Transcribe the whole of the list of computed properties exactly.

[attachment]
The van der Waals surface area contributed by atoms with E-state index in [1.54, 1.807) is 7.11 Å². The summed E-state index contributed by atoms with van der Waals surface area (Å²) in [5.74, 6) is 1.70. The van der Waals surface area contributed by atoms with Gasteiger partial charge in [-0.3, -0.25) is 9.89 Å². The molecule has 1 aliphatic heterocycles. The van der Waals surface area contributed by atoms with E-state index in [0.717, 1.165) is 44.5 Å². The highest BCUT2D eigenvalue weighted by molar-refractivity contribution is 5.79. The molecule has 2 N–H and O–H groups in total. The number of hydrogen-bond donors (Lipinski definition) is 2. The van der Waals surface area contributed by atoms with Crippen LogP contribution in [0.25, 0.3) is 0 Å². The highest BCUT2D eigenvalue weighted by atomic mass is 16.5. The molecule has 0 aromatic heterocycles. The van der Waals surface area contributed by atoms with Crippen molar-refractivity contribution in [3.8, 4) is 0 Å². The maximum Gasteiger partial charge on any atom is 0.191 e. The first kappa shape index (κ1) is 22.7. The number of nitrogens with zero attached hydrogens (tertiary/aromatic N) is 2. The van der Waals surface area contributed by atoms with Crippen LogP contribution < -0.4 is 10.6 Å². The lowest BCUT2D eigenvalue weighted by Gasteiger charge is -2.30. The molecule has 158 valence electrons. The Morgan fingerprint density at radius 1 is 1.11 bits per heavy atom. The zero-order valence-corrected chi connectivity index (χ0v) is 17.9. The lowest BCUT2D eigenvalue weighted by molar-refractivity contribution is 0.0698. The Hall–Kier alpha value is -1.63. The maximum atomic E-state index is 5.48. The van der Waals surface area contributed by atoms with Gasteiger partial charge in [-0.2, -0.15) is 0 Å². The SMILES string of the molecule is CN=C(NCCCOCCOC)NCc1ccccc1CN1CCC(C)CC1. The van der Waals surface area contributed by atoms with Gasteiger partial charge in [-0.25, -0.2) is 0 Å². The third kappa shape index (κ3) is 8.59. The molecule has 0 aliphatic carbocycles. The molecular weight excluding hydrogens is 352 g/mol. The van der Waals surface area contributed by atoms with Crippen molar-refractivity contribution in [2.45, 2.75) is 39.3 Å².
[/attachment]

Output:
The van der Waals surface area contributed by atoms with E-state index in [1.54, 1.807) is 7.11 Å². The summed E-state index contributed by atoms with van der Waals surface area (Å²) in [5.74, 6) is 1.70. The van der Waals surface area contributed by atoms with Gasteiger partial charge in [-0.3, -0.25) is 9.89 Å². The molecule has 1 aliphatic heterocycles. The van der Waals surface area contributed by atoms with E-state index in [0.717, 1.165) is 44.5 Å². The highest BCUT2D eigenvalue weighted by molar-refractivity contribution is 5.79. The molecule has 2 N–H and O–H groups in total. The number of hydrogen-bond donors (Lipinski definition) is 2. The van der Waals surface area contributed by atoms with Crippen LogP contribution in [0.25, 0.3) is 0 Å². The highest BCUT2D eigenvalue weighted by atomic mass is 16.5. The molecule has 0 aromatic heterocycles. The van der Waals surface area contributed by atoms with Crippen molar-refractivity contribution in [3.8, 4) is 0 Å². The maximum Gasteiger partial charge on any atom is 0.191 e. The first kappa shape index (κ1) is 22.7. The number of nitrogens with zero attached hydrogens (tertiary/aromatic N) is 2. The van der Waals surface area contributed by atoms with Crippen LogP contribution < -0.4 is 10.6 Å². The lowest BCUT2D eigenvalue weighted by Gasteiger charge is -2.30. The molecule has 158 valence electrons. The Morgan fingerprint density at radius 1 is 1.11 bits per heavy atom. The zero-order valence-corrected chi connectivity index (χ0v) is 17.9. The lowest BCUT2D eigenvalue weighted by molar-refractivity contribution is 0.0698. The Hall–Kier alpha value is -1.63. The maximum atomic E-state index is 5.48. The van der Waals surface area contributed by atoms with Gasteiger partial charge in [-0.2, -0.15) is 0 Å². The SMILES string of the molecule is CN=C(NCCCOCCOC)NCc1ccccc1CN1CCC(C)CC1. The van der Waals surface area contributed by atoms with Gasteiger partial charge in [-0.25, -0.2) is 0 Å². The third kappa shape index (κ3) is 8.59. The molecule has 0 aliphatic carbocycles. The molecular weight excluding hydrogens is 352 g/mol. The van der Waals surface area contributed by atoms with Crippen molar-refractivity contribution in [2.45, 2.75) is 39.3 Å².